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Old 05-04-2012, 06:53 PM   #41
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One of the lessons of the crash for me is that the world is a much more volatile place than I had previously ascertained. That being the case, I have been taking steps to help lower my risk profile and not all of them have been portfolio related. So while I have taken to keeping more cash and CDs handy and I have become more disciplined about selling stuff that runs up to my targets, I have also moved to an area with much lower catastrophe risk and lots of handy open forest nearby. I have chosen to stay in a rock solid job I could do with half my brain rather than take risk chasing big money (which probably is not there anyway). I will likely refi my ARM to a 30 year fixed later this summer and hang onto the cash rather than take a 15 or seek to prepay. I will be learning to hunt this fall (never go hungry if you can quietly pick off the occasional "limb chicken"). And we are slowly building up a supply of stored food, water and ammunition (I will probably never have to buy .22 shells ever again). The vast majority of this is probably unnecessary, but it takes a fraction of 1% of my portfolio and if it cuts off a very unpleasant tail scenario it is well worth it.

"There are three kinds of men. The one that learns by reading. The few who learn by observation. The rest have to pee on the electric fence for themselves."

- Will Rogers
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Old 05-04-2012, 07:35 PM   #42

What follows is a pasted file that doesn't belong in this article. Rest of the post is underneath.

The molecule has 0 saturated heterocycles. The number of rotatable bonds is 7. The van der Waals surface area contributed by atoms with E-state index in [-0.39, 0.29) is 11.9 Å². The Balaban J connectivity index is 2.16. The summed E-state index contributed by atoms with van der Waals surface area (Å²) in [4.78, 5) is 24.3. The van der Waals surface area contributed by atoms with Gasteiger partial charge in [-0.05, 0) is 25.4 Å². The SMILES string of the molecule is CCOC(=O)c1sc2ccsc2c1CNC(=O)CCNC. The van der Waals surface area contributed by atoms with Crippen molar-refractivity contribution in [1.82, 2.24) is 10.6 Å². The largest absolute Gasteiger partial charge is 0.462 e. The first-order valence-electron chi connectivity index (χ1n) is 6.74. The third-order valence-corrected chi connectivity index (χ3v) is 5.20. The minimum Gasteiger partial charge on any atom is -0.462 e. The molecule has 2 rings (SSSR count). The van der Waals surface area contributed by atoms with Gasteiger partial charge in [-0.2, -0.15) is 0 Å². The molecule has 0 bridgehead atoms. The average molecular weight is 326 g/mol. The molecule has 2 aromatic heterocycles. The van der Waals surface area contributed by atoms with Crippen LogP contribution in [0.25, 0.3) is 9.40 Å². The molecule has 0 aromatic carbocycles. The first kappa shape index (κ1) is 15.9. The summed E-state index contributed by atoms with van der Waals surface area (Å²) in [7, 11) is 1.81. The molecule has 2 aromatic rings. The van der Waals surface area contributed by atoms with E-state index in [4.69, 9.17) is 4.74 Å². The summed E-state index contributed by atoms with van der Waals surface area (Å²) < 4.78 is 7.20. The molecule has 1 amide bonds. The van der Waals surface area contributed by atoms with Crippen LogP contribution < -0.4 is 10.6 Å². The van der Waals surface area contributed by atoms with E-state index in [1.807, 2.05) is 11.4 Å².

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I was having a pretty good evening, then I read that our resident 'seer' is saying
the world is a much more volatile place than I had previously ascertained. That being the case, I have been taking steps to help lower my risk profile and not all of them have been portfolio related.
and then I read this thread http://

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Old 05-04-2012, 10:32 PM   #43
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Originally Posted by Koolau View Post
Wasn't I naive? I just assumed when the housing bubble DID burst - and I too was certain it would - those who bought McMansions and the STOCKHOLDERS of the institutions who made it possible would be the ones to suffer. Silly me. Surely we learned our lesson back during the S&L crisis. Maybe not. YMMV

I didn't expect the US would bail out a company like AIG. It didn't even occur to me that someone would sell that much uncovered credit insurance and go that far under.

I didn't think we'd try to pay 100 cents on the dollar to F&F bondholders.
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Old 05-05-2012, 10:56 AM   #44
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Originally Posted by brewer12345 View Post
I got whacked along with everyone else, although I regained the investment money I lost pretty quickly. The collapse was broader and less predictable than I would have guessed. The biggest loss was my extremely lucrative job, but since I am now in a far more livable situation job-wise that turned out to be a blessing in disguise. Ah well.
The problem with being right is that you could not have anticipated the widespread bailouts that changed the course of our history. I suppose shorting banks would have been good but the bailout prolonged their decline by years.

Who would have guessed that Buffett would have made money by investing $5B in Goldman at the peak of the crisis?

(Of course, a move to God's country is not a bad consolation prize!)

For the fun of it...Keith
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